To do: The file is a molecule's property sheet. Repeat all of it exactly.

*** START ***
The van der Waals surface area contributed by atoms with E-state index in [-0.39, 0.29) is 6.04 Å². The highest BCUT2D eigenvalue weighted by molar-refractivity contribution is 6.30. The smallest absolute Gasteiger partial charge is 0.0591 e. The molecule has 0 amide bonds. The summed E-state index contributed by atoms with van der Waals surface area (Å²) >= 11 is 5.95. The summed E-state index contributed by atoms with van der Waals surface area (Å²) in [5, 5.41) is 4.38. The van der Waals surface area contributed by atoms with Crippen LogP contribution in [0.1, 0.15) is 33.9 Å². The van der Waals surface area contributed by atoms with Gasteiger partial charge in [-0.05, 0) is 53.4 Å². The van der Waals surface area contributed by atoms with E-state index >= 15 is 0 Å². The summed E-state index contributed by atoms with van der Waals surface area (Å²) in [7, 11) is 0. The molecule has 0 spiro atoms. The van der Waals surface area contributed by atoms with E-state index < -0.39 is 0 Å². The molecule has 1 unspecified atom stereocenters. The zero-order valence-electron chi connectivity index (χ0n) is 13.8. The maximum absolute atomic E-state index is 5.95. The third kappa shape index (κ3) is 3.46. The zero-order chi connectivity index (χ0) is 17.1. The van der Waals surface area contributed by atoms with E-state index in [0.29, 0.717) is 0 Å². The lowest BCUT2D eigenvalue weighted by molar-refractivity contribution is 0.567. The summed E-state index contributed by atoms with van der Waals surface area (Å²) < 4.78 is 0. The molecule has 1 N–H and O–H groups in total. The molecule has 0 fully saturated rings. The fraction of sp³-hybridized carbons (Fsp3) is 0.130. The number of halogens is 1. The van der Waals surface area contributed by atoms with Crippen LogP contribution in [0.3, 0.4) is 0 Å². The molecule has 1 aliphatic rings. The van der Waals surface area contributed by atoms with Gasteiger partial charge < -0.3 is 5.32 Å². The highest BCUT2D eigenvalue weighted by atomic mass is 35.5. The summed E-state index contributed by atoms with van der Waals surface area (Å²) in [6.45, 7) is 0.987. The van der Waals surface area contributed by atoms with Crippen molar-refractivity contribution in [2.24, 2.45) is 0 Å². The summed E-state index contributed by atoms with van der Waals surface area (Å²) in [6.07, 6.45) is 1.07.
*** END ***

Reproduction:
The van der Waals surface area contributed by atoms with E-state index in [-0.39, 0.29) is 6.04 Å². The highest BCUT2D eigenvalue weighted by molar-refractivity contribution is 6.30. The smallest absolute Gasteiger partial charge is 0.0591 e. The molecule has 0 amide bonds. The summed E-state index contributed by atoms with van der Waals surface area (Å²) >= 11 is 5.95. The summed E-state index contributed by atoms with van der Waals surface area (Å²) in [5, 5.41) is 4.38. The van der Waals surface area contributed by atoms with Crippen LogP contribution in [0.1, 0.15) is 33.9 Å². The van der Waals surface area contributed by atoms with Gasteiger partial charge in [-0.05, 0) is 53.4 Å². The van der Waals surface area contributed by atoms with E-state index >= 15 is 0 Å². The summed E-state index contributed by atoms with van der Waals surface area (Å²) in [7, 11) is 0. The molecule has 0 spiro atoms. The van der Waals surface area contributed by atoms with E-state index < -0.39 is 0 Å². The molecule has 1 unspecified atom stereocenters. The zero-order valence-electron chi connectivity index (χ0n) is 13.8. The maximum absolute atomic E-state index is 5.95. The third kappa shape index (κ3) is 3.46. The zero-order chi connectivity index (χ0) is 17.1. The van der Waals surface area contributed by atoms with E-state index in [0.29, 0.717) is 0 Å². The lowest BCUT2D eigenvalue weighted by molar-refractivity contribution is 0.567. The summed E-state index contributed by atoms with van der Waals surface area (Å²) < 4.78 is 0. The molecule has 1 N–H and O–H groups in total. The molecule has 0 fully saturated rings. The fraction of sp³-hybridized carbons (Fsp3) is 0.130. The number of halogens is 1. The van der Waals surface area contributed by atoms with Crippen LogP contribution in [0.3, 0.4) is 0 Å². The molecule has 1 aliphatic rings. The van der Waals surface area contributed by atoms with Gasteiger partial charge < -0.3 is 5.32 Å². The highest BCUT2D eigenvalue weighted by atomic mass is 35.5. The summed E-state index contributed by atoms with van der Waals surface area (Å²) in [6.45, 7) is 0.987. The van der Waals surface area contributed by atoms with Crippen molar-refractivity contribution in [2.24, 2.45) is 0 Å². The summed E-state index contributed by atoms with van der Waals surface area (Å²) in [6.07, 6.45) is 1.07.